A thermocouple is a sensor that measures temperature. Well that was simple. But let’s look at what it does and how it works.
We’ve established that is a sensor used to measure temperature. It has two wires that are welded at the end and made from different metals. This is where the temperature is measured and when there is a change it will create a voltage. The voltage is then calculated in a temperature. It is a pair (couple) of metal wires joined together (coupled) to measure heat (“Thermos” in Greek), thus creating thermocouple!!!
There are different types of thermocouples and each will have their own characteristics that coincide with temperature range, durability, vibration resistance, chemical resistance, and application usage. The common types are the “Base Metal”, Type J, K, T, and E. The “Noble Metal” will consist of Type R, S, and B and will be used in high temperature applications.
These sensors are applied in different industrial, scientific, and OEM applications, and even in everyday appliances like stoves, furnaces, and toaster. Since their low cost, high temperature limits, wide temperature ranges, and durability, it makes an idea selection for many heating systems.
Why use a Thermocouple?
Thermocouples have the most feasible temperature ranges, from cryogenics to even jet-engine exhaust! Depending on the metal used in the wire legs, it is able to measure a temperature range from -328°F to 4532°F. These devices are extremely durable to withstand shock and vibration. It is sufficient to be employed in hazardous environments. Since thermocouples do not need excitation power, they will not self heat, making them a safe tool. Due it is compact and small size, they have an fast response to rapid temperature changes as quick as few hundred milliseconds. It will help regulate in temperature to ensure desired temperature and prevent overheating of the medium.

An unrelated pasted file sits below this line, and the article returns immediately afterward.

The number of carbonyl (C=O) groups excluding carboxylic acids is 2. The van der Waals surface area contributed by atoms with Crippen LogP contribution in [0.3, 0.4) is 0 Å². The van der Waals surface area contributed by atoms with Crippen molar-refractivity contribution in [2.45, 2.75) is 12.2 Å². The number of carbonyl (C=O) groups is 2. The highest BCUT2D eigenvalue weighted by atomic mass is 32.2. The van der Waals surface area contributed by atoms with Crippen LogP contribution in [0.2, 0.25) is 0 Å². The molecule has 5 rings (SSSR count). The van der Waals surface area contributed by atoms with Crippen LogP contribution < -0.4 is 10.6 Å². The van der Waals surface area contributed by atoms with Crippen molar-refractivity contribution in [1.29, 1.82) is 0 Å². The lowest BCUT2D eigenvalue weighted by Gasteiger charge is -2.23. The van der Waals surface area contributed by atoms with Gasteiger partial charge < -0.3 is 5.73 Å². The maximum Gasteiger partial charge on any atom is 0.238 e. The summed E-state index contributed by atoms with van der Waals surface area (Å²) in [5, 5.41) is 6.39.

How does it work?
Seebeck Effect or thermoelectric effect, is the temperature difference between two dissimilar electrical conductors or semiconductors that produces a voltage difference between two material. To give a quick example, if you were to stick an iron bar into a fire, you will feel the heat. While the heat is traveling up, electricity is too. Thomas Seebeck coined the concept that if two ends of metal were different temperatures, an electric current will flow through it. He also discovered, if two ends of metal were connected together there were no electric currents and the current did not flow if the ends were at the same temperature.
You can determine the formula by measuring a few known temperatures by calibration, similar to indicating the scale on a thermometer. After calibration, you can measure the temperature of anything. Place one the metals ends into a bath of ice (for example) and the other end on an object you would like to determine its temperature. Measure the voltage change that occurs and using the formula to measure the known temperatures, this will calculate the temperature of the object.
Types of Thermocouple
Beaded Wire Thermocouple: the simplest form that consists of two pieces of thermocouple wire joined together with a welded bead. The bead is exposed and should not be used with liquids that could corrode or oxidize the alloy. This is a good choice to measure gas temperature.
Thermocouple Probe: consists of thermocouple wire housed inside a metallic tube with wall of sheath. Commonly used for extreme high temperatures. There are three different types of thermocouple probe; grounded, ungrounded, and exposed. The grounded tip is contact with sheath wall and provides fast response time. Ungrounded, is separated from sheath wall of insulation. Exposed are best suited for air measurement.
Surface Probe: measures the temperature of solid surface. It is made of pliable metals, and can be formed into a flat and thin to provide maximum contact with a solid surface. Great choice for surface measurements.
Contact AccuTherm at http://accutherm.com/ to discuss more on thermocouple.